I always enjoy the Urban Land Institute’s analysis of Emerging Real Estate Trends (by pwc) and this year was no exception. What made it especially interesting was the demographic foundation of much of the analysis: the Millennial/Generation Z groups that will define the future of space. As usual, the punks have it all over the hippies.
The next generation is not interested in your 6,000 square foot McMansion or even your 3,200 square foot suburban gem. I recall Doug Farr about seven years ago describing a potential tenant for a retrofitted Lathrop Homes unit: Has a $5,000 bicycle and an iPad. Probably only wants 700 square feet. Will not be collecting furniture.
Let them eat cupcakes.
They are here and they are happy with small space. People collect information and experiences now, and while vinyl and books and even mid-century modern furniture are all hipster now, most of what we collect fits on a device smaller than your thumb.
There will be a lot of obsolete McMansions soon.
2. NO AUTO MOTIVE
All the talk of driverless cars plays right into the next generation. They are getting their driving licenses later or not at all. They Uber everywhere. The autonomous vehicle already exists for them as a choice consumer product. The countryside the hippies wanted to escape to in the 1970s became the suburbia these kids grew up in in the 1990s. There is nowhere to drive to anymore. The car no longer symbolizes freedom.
As it turns out there are more comfortable places to have sex. Who knew?
For real estate, the more radical transformation is not the autonomous car but the autonomous truck. Self-driving trucks will have a much bigger impact on the real estate landscape than cars. This was also true with the advent of the truck and car a century ago. That’s why we have zoning.
Soon all traffic will be stage managed.
The evolution of the internet of things has also meant that technology is now shifting away from the cloud and onto the edge – where cars and trucks and houses have enough computing power to learn and manage data. I read in the Economist that one theory about why Amazon bought Whole Foods was to have enough physical footprint to implement edge computing nationwide.
And Canada, I assume
3. PRIVATE COLLABORATION
Back to those Millennials/Generation Z. About five years ago I toured Bloomberg headquarters in New York City and it was the ultimate open office. Fish tanks and food kiosks everywhere, ridiculously bright colors, and desks sprawled across an open floor plan. The CEO occupied just another desk. No corner offices. Open space encourages collaboration, so offices followed the open plan. Hippie Paradise.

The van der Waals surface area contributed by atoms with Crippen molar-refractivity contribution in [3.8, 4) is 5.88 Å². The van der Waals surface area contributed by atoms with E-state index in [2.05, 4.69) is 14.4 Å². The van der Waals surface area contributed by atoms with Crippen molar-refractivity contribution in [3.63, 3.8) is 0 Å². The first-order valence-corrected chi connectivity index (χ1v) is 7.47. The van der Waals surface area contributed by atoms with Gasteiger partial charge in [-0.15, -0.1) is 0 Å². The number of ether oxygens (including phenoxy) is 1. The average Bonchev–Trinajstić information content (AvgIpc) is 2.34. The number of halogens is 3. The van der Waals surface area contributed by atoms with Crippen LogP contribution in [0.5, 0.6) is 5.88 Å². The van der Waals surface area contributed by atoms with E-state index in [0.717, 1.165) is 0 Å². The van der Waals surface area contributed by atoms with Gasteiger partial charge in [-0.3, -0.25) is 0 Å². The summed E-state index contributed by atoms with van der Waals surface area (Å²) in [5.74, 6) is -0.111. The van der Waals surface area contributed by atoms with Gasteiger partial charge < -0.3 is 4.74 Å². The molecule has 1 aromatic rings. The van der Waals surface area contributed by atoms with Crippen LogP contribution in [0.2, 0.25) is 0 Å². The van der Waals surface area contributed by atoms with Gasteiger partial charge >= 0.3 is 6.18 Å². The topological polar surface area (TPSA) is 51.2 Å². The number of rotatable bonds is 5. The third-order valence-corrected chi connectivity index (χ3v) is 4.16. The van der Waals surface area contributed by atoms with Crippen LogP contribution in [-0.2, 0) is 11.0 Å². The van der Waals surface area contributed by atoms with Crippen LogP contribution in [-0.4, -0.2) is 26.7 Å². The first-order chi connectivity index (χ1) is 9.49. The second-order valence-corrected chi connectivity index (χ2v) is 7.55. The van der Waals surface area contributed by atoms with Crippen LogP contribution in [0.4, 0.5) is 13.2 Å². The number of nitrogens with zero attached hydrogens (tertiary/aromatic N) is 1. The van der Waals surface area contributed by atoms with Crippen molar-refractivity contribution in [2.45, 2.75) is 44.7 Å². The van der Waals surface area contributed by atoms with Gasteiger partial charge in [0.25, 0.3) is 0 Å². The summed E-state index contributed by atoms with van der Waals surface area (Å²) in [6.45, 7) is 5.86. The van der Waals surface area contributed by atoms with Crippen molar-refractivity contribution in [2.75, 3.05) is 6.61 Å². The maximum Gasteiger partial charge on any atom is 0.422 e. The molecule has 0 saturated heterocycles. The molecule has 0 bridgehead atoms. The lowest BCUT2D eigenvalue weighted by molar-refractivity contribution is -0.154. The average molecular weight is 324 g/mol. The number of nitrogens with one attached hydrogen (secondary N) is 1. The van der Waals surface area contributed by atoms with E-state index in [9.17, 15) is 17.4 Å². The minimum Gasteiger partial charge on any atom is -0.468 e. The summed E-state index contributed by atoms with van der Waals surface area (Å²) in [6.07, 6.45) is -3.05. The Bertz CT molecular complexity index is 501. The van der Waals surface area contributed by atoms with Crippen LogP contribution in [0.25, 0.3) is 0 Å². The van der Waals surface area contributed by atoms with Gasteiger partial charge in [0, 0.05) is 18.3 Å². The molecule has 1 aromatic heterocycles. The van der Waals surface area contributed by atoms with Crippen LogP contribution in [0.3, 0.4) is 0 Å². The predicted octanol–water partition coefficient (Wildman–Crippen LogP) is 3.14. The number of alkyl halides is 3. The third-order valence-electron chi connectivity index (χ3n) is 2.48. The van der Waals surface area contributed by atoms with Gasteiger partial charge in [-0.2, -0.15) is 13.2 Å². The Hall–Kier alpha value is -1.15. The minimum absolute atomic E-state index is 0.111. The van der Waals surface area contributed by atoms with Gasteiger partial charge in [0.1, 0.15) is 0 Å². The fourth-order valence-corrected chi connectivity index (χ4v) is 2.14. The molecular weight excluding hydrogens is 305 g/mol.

Architects love this stuff..(Wikimedia Commons Miller Thomson Vancouver)
Millennials LOVE to collaborate. They collaborate more than any other generation ever.
By smart phone. Alone. Behind a closed door. ULI explained that the old office door is making a big comeback. The Millennials and Generation Z demand amenities like rooftop gardens, food options and gyms, but they also really, really want to be able to close the door.
Turns out the physical and mental world aren’t perfect analogues. Who knew?
According to ULI “Over half (of employees) reported that ambient noise reduces their satisfaction at work.” The open space plan is still there, but the pushback is growing. Coworking spaces, which are like multiplayer live-work lofts, are also a thing now – one such company in New York now leases more space than Goldman Sachs.
4. RETAIL IN THE AMAZON AGE
The death of retail is painfully obvious in America, because even though online retailing has ONLY taken 10% of the market, the U.S. retail market was grossly overbuilt, with 10 times the capacity per capita of Germany. So it is REALLY visible and we will have plenty of malls to go with those McMansions in the 2030 fire sale.
Perhaps some will be converted into fulfillment centers, where massive physical space is needed to keep the online retail world humming as they send and receive and repair in million-square-foot tilt-up panel behemoths. Buildings are getting bigger and smaller at the same time.
5. OLD FOR NEW
What does all this mean for historic buildings? My own Millennial offspring seem to love the Jane Jacobs idea that new ideas need old buildings. They have doors. They have character and patina and a story or two. They are often smaller. They are greener than new buildings because they are already there, and as the last 70 years have shown us, they are endlessly adaptable.